British voters get ready to throw the bums out
A deal with the Lib-Dems could have ramifications for reform in Canada
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by L. IAN MacDONALD
The Gazette, Wednesday, May 5, 2010
After 13 years of Labour government, the dominant theme of the British election campaign was always going to be change. But the campaign ending with tomorrow's election has moved beyond "time for a change" to "throw the bums out."
The tipping point was Prime Minister Gordon Brown's astonishing gaffe in calling a woman "bigoted" after an arranged encounter where they discussed the hot-button issue of immigration.
How do we know this? Well, he was wearing a microphone, and he and his staff forgot it was still hot .
"That was a disaster," he said, adding that his staff "should never have put me with that woman." Then he added: "Whose idea was that?"
Even worse than the "bigoted" comment, he reminded voters of their working nightmare - the boss from hell.
Well, an election is the voters' opportunity to fire the boss, and that's the likely outcome tomorrow. Competitive with the Conservatives at the outset of the campaign, Labour plunged to third place in most polls after Brown's disastrous comments. One poll actually placed Nick Clegg's Liberal Democrats in a narrow lead over the Tories in the mid-30s, with Labour lagging in the mid-20s. But most polls put Conservative leader David Cameron ahead of the Lib-Dems and Labour by about six points, within reach of victory, but probably short of a majority. In the 646-seat British Parliament, the magic number after electing a speaker is 323.
Welcome to the Canadian syndrome, a minority outcome in a majoritarian Westminster system.
The first-past-the-post system favours the old-line parties that designed the electoral map. It is possible, though not likely, that Brown could finish third in the popular vote, but still win a plurality of seats, which would give him the right to face Parliament, and try to arrange a coalition with Clegg.
And Clegg's price for doing business with either Labour or the Conservatives would be simple and sweeping - an ironclad promise in the throne speech of partial proportional representation.
The implications of that for the Canadian Parliament, now in its third successive minority House, are obvious. If the Westminster system on which ours is based is capable of parliamentary reform, then it follows that ours is, too. A "hung Parliament" at Westminster would be a very good day for Jack Layton and the NDP.
The Libs-Dems have surged in the campaign because Clegg is new and different - a Eurobrit of Dutch and Russian parents, married to a Spaniard, whose children have Spanish names. And in the three televised debates, Clegg won just by showing up. The television stage levelled the playing field among the three leaders. He won by exceeding expectations and by reminding voters that the old parties were just that - old.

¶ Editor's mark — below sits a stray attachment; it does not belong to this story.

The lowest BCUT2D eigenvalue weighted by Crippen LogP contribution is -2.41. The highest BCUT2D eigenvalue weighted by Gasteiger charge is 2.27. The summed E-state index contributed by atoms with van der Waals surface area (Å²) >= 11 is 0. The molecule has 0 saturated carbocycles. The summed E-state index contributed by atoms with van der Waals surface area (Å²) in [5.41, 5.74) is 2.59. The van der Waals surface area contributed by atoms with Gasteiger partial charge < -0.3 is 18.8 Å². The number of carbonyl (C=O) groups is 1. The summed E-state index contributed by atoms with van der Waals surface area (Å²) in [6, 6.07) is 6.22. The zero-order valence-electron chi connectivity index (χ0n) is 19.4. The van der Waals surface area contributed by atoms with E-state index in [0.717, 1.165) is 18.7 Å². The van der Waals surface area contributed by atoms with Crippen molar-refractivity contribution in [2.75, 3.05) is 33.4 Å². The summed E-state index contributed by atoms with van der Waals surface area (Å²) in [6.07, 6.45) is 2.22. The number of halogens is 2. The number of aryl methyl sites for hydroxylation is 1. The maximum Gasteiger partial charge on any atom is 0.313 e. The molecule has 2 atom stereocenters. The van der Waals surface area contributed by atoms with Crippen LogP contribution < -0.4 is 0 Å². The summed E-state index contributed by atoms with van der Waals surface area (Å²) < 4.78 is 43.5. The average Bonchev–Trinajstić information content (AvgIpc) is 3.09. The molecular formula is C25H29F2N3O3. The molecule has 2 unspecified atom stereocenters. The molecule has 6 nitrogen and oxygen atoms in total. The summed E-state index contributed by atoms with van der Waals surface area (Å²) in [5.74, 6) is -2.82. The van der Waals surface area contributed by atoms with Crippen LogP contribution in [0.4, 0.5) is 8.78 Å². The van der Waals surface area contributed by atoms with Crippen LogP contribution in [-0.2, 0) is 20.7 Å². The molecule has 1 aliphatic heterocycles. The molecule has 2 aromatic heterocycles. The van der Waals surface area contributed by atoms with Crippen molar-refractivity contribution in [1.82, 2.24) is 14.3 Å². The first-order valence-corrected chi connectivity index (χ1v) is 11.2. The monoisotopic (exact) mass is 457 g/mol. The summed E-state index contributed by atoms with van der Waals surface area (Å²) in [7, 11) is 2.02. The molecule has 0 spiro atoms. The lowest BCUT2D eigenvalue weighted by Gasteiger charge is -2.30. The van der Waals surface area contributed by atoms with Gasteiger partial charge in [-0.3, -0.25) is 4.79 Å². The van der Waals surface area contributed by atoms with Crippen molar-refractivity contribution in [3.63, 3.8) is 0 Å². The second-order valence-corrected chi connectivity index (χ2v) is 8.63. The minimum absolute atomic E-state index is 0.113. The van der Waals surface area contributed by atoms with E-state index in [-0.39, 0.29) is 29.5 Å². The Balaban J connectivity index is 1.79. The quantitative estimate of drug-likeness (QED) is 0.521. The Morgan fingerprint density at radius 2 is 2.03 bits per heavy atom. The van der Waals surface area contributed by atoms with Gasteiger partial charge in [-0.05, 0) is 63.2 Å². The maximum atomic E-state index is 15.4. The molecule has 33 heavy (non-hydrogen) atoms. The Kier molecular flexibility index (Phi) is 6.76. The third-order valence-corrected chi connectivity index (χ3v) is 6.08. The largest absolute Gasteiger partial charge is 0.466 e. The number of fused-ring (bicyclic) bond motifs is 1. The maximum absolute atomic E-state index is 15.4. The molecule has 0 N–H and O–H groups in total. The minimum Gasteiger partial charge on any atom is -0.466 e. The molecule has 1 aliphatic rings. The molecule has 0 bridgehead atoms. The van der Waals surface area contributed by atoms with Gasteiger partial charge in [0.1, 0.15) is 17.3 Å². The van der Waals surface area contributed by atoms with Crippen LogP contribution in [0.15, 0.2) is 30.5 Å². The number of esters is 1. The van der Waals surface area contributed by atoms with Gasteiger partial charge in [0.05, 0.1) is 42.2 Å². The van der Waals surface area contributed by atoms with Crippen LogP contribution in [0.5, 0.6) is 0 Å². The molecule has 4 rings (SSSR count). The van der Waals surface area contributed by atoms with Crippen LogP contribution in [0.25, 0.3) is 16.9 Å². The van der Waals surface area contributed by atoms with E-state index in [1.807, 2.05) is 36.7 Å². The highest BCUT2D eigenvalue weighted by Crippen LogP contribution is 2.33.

As for Cameron, he has successfully rebranded the Conservatives as a party of the mainstream rather than one of privilege. In the closing days of the campaign, Cameron has been asking for a majority so that Britain can have a stable government to do what must be done. It isn't a pretty picture. Britain's deficit to debt ratio is 13 per cent - in Greek territory. About half the country's economic activity is related to government. Unemployment is a persistent eight per cent. The immigration issue is volatile, especially in a weak economy, and not because of white Europeans coming in as members of the New Europe, but rather because of concern over Africans and South Asians.
For Brown, seeking his first election to 10 Downing St. after inheriting the prime ministry from Tony Blair, the prospect of defeat must be especially galling.
There are striking similarities between Brown's personal trajectory and Paul Martin's. Both served for three terms as finance minister, and chafed in the role of No. 2. For the longest time, they made a strong team with their prime ministers, Blair and Jean Chrétien, who were in no hurry to leave. When they finally attained the summit, voters were reminded that a capable No. 2 isn't necessarily cut out to be No. 1. In the human-resource industry, they see this every day.
But finally, Brown's problem isn't so much that he was not made for the role. It is that he's the tired face of a tired government. And there is nothing, nothing at all, to be done about that.